responsible. Students will learn best about responsibility if they know that teachers trust them,
and providing students freedom and trusting them in that environment is an excellent way to
provide students with that opportunity. Respect is one of the most important things in my

Sareeta Lopez


philosophy of teaching, and trust is a major part of respect. Treating students with respect is the
best way to establish a positive learning environment and positive teacher-student relationships.
The teacher must shift responsibility to students and relinquish some control so that students can
truly explore and learn more. The teacher should be someone to respect not because they are an
authority not to be questioned, but because they are a person much like the student is, and though
they do not know all they are not an expert, but a facilitator respect comes from the
positive relationship between the student and teacher.
Knowing that I cannot change the system alone, and that it would be a long journey to
this type of change for public school systems, as an individual teacher I work to shape my
classroom around these ideals. I work to provide as much choice as possible to students in my
own classroom, as much opportunity for ownership of their work, and I adapt so that students
can learn what they are interested in. I share myself with my students, and though I am
professional, I allow myself to interact with students on a more personal level as well.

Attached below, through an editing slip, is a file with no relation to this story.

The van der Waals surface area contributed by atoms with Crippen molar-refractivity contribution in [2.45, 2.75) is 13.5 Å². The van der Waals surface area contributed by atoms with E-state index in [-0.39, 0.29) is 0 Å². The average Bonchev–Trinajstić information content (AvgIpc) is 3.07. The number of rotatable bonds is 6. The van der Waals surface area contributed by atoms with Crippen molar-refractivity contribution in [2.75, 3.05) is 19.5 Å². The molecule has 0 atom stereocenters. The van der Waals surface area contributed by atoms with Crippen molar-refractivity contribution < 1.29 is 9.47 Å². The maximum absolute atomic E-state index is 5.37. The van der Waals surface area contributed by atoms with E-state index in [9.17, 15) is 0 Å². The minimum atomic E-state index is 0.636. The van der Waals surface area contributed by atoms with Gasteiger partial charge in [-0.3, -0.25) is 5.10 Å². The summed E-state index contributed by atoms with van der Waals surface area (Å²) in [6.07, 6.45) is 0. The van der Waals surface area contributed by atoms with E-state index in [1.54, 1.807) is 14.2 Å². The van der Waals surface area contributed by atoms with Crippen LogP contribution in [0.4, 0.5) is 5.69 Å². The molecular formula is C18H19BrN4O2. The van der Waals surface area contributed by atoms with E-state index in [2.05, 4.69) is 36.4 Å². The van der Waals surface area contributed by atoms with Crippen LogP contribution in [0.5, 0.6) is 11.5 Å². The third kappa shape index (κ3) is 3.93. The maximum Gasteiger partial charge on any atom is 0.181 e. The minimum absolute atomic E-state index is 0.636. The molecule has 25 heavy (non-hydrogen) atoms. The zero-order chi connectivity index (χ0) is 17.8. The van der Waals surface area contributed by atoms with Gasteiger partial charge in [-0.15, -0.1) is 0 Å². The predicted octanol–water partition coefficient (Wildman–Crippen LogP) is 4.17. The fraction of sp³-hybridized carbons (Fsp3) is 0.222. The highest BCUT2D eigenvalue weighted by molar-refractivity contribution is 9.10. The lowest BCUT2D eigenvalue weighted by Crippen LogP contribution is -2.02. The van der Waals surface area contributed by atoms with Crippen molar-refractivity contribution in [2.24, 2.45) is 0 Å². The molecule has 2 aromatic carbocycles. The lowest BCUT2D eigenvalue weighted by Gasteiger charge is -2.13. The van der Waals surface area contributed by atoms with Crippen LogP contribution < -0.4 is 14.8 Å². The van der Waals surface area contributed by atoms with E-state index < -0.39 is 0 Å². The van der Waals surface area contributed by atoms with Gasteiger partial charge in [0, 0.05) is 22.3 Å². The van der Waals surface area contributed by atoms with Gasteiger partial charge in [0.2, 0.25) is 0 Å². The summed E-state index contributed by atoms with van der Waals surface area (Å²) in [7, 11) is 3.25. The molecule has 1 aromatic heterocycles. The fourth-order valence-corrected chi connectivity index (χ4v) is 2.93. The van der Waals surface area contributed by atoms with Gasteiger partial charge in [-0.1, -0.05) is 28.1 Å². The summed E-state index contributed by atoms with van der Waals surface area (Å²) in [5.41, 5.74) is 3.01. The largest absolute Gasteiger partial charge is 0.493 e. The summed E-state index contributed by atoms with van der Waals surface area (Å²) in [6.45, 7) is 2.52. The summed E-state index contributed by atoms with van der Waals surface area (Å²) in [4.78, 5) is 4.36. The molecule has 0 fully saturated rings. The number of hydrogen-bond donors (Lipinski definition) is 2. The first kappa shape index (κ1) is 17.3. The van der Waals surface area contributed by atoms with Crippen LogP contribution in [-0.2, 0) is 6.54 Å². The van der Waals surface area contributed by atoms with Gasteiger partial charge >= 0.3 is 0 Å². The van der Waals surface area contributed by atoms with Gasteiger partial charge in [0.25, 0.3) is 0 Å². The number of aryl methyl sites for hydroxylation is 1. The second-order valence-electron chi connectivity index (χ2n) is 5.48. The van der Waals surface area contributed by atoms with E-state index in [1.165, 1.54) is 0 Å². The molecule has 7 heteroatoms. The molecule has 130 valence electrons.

Overall, I attempt to create an atmosphere in my classroom where students have the most
freedom and responsibility as they can. Ayers states that teachers should identify with students:
the teachers approach is solidarity, not service (Ayers, 2006, p. 273). For example, as Ayers
suggests, simply letting students know that they can eat if they are hungry, wear their hats, or
chew gum as long as they clean up after themselves (p. 271) if these are in adherence with
school rules lets students know that they are trusted. Allowing students responsibility and
stepping away from the dizzying pose of authority (p. 273) as a teacher not only gives students
freedom, but establishes a relationship with the teacher that helps maintain a positive learning
environment. Small steps like these help establish the environment I seek to create in a system
that is not so open-minded as of yet: an environment, based on trust, with the freedom necessary
for students to learn about and develop themselves.
Ayers, W. (2006). The hope and practice of teaching. Journal of Teacher Education, 57(3),
269-277. doi: 10.1177/0022487105285891
Conrad, D. (2005). Rethinking at-risk in drama education: beyond prescribed roles. Research in
Drama Education: The Journal of Applied Theatre and Performance, 10(1), 27-41. doi:
Lillard, A. S. (2005). Montessori: The science behind the genius. New York; Oxford: Oxford
University Press. Retrieved from
Parsonson, Dr. Barry S. (2012). Evidence-based classroom behaviour management strategies.
Kairaranga. 13(1), 16-23. Retrieved from: